Art by Peau Porotesano
It’s been four years since conflict in the Middle East and Northern Africa began with the Arab Spring, yet not all of these conflicts have come to resolution. Even as our troops return from Afghanistan, new factions and conflicts have risen to challenge leaders and governments that have hoarded power for decades. Yemen is one of these countries.
These conflicts are opportunities for the United States to step in and help nations in turmoil, to help reassert the balance. But it’s not our place this time. These are conflicts we don’t fully understand because we don’t understand the people who are fighting or why they’re fighting. No side is right; both sides are wrong.
According to an article called “Yemen Fast Facts,” organized by the CNN Library for CNN, the Yemenites were inspired by neighboring countries’ uprisings. Almost two million people demonstrated and demanded the resignation of then-president Abdullah Saleh. In 2012, he resigned and passed power on to his Vice President Abdu Rabu Mansour Hadi.
On Jan. 20, Hadi’s palace was taken by the Houthis, a Shiite minority, who forced him and his cabinet members to resign. Then, on Feb. 21, after a month of house arrest, Hadi escaped to the South, claimed his presidency was still valid and began calling for aid from his allies in neighboring countries. The civil war goes on.
This conflict is one the U.S. has stayed out of, and it should remain so. Yemen is in unrest because of marginalization and religious differences, which is a conflict we cannot solve. We’ve tried before in Iraq, and that war cost us more than we thought it would. We, as a powerful nation, cannot waltz into other countries’ business haphazardly and try to assert democracy. Nor is our diplomacy the solution to the Yemenites’ issues.
According to costsofwar.org, a total of 6,802 American troops have died in the Iraq and Afghanistan wars from March 2003 to April 2014. However, the costs span beyond death. According to an article by Geoff Dyer and Chloe Sorvino called, “$1trillion cost of longest U.S. war hastens retreat from military intervention,” our wars in Iraq and Afghanistan have cost us $1 trillion so far, and will cost more with veterans’ healthcare. Not accounted in these costs are the thousands who suffer from PTSD and depression as a result of the wars’ incredible violence.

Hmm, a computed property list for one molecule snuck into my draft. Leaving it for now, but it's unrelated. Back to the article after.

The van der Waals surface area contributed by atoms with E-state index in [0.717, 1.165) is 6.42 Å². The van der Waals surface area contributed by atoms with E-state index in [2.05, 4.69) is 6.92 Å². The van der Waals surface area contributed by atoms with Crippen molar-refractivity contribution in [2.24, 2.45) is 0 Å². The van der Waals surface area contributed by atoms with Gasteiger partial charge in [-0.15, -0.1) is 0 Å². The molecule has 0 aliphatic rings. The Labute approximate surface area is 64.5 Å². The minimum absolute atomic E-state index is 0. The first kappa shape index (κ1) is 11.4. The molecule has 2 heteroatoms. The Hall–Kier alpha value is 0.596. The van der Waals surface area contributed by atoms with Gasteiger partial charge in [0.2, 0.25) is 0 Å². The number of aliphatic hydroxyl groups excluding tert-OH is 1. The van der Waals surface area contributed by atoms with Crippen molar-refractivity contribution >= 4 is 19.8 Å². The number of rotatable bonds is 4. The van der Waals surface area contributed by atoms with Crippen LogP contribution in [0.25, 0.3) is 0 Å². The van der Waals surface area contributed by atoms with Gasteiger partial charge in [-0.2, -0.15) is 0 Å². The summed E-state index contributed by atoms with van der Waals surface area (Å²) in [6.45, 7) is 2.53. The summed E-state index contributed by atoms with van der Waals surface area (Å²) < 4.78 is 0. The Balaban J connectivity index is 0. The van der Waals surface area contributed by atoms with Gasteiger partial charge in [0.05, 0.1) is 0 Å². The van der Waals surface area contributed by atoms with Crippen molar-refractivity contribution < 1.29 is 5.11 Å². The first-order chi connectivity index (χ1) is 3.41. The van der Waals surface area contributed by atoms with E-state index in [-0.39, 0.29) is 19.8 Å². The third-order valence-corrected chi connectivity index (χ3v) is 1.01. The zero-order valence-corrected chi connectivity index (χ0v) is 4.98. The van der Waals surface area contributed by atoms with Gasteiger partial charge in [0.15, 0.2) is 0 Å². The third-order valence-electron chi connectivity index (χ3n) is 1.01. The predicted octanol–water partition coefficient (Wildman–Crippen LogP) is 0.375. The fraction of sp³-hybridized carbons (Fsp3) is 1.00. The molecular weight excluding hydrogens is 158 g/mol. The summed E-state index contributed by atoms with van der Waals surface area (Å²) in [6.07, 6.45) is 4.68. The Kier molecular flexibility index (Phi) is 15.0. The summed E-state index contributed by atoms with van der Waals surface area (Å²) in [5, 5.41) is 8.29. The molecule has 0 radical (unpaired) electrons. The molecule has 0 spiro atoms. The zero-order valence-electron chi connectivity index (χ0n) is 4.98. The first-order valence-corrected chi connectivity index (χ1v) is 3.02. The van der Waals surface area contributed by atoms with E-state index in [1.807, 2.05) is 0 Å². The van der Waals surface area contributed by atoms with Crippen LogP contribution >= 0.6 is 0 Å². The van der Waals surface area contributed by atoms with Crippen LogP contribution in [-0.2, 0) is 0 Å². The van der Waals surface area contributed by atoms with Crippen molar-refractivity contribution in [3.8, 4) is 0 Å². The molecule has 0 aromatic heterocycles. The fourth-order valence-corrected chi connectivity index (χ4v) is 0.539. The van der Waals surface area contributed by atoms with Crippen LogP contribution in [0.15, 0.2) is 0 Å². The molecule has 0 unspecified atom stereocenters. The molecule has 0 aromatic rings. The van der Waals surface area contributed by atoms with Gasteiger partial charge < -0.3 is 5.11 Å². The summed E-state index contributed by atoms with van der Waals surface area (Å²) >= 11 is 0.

With this many soldiers lost and suffering, how can we justify more war in the Middle East, especially since we (civilians) never really knew what we were fighting for in Iraq, and only vaguely knew in Afghanistan?
It’s not right for us to say “peace is the only way” when we are a country that resorts to war when it fits our agenda, when we gain something from it. Too long has America involved itself in ancient issues that will only be resolved when those who feel marginalized and those in power, meet in the middle. We cannot make them do that.
The Arab Spring has proved that if people are unsatisfied, marginalized and poor, they will fight no matter what they are told.
Limiting our influence in other countries permits them to solve their own conflicts and to let the people in their land choose the path for themselves. This is difficult for us since we have established ourselves as the “protectors of democracy,” but we haven’t always allied with the most peaceful or wisest leaders of countries in turmoil. We’ve supported leaders who would, in turn, support U.S. Capitalism or in some way fulfill our needs.
When thinking about our role as a country, are we not wealthy enough to help other countries get back on their feet? Does it not have the strength to defend the weak? Of course we do, but the instant we begin deciding what is best for any country is when we’ve taken it too far. As a country, we can’t play God with our democracy, and not every country is our child that needs to be force-fed Uncle Sam Soup and Freedom Crunchies. Yet many countries do need our assistance to build infrastructure or provide medical aid or technology.
It’s also not in our best interests to abolish our military, and though America should be wiser in the conflicts in which we choose to fight, we cannot ignore that we face threats to our security and without our military we are helpless.
Follow Zach on Twitter: @zachryrowsh